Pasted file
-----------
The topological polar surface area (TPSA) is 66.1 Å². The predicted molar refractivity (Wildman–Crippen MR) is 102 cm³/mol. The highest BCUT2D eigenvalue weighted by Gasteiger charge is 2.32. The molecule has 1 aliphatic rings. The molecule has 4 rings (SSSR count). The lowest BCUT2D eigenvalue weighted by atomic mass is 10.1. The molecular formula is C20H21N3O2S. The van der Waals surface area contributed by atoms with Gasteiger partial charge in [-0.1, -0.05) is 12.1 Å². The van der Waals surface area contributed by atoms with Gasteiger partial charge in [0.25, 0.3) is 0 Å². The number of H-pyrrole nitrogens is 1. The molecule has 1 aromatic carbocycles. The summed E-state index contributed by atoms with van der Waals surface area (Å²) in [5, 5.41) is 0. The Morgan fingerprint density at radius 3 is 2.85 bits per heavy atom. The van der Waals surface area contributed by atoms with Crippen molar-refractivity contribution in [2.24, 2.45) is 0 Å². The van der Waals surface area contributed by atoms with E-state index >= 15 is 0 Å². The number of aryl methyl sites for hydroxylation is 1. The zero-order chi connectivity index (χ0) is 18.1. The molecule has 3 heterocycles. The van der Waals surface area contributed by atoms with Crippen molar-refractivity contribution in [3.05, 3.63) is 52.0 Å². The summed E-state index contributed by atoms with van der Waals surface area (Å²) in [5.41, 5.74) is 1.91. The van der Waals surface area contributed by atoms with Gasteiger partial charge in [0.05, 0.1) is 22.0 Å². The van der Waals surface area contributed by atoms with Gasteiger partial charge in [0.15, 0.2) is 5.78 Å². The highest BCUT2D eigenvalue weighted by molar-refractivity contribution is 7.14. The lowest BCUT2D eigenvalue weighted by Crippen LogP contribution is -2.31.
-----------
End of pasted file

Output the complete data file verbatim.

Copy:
The topological polar surface area (TPSA) is 66.1 Å². The predicted molar refractivity (Wildman–Crippen MR) is 102 cm³/mol. The highest BCUT2D eigenvalue weighted by Gasteiger charge is 2.32. The molecule has 1 aliphatic rings. The molecule has 4 rings (SSSR count). The lowest BCUT2D eigenvalue weighted by atomic mass is 10.1. The molecular formula is C20H21N3O2S. The van der Waals surface area contributed by atoms with Gasteiger partial charge in [-0.1, -0.05) is 12.1 Å². The van der Waals surface area contributed by atoms with Gasteiger partial charge in [0.25, 0.3) is 0 Å². The number of H-pyrrole nitrogens is 1. The molecule has 1 aromatic carbocycles. The summed E-state index contributed by atoms with van der Waals surface area (Å²) in [5, 5.41) is 0. The Morgan fingerprint density at radius 3 is 2.85 bits per heavy atom. The van der Waals surface area contributed by atoms with Crippen molar-refractivity contribution in [2.24, 2.45) is 0 Å². The van der Waals surface area contributed by atoms with E-state index >= 15 is 0 Å². The number of aryl methyl sites for hydroxylation is 1. The zero-order chi connectivity index (χ0) is 18.1. The molecule has 3 heterocycles. The van der Waals surface area contributed by atoms with Crippen molar-refractivity contribution in [3.05, 3.63) is 52.0 Å². The summed E-state index contributed by atoms with van der Waals surface area (Å²) in [5.41, 5.74) is 1.91. The van der Waals surface area contributed by atoms with Gasteiger partial charge in [0.05, 0.1) is 22.0 Å². The van der Waals surface area contributed by atoms with Gasteiger partial charge in [0.15, 0.2) is 5.78 Å². The highest BCUT2D eigenvalue weighted by molar-refractivity contribution is 7.14. The lowest BCUT2D eigenvalue weighted by Crippen LogP contribution is -2.31.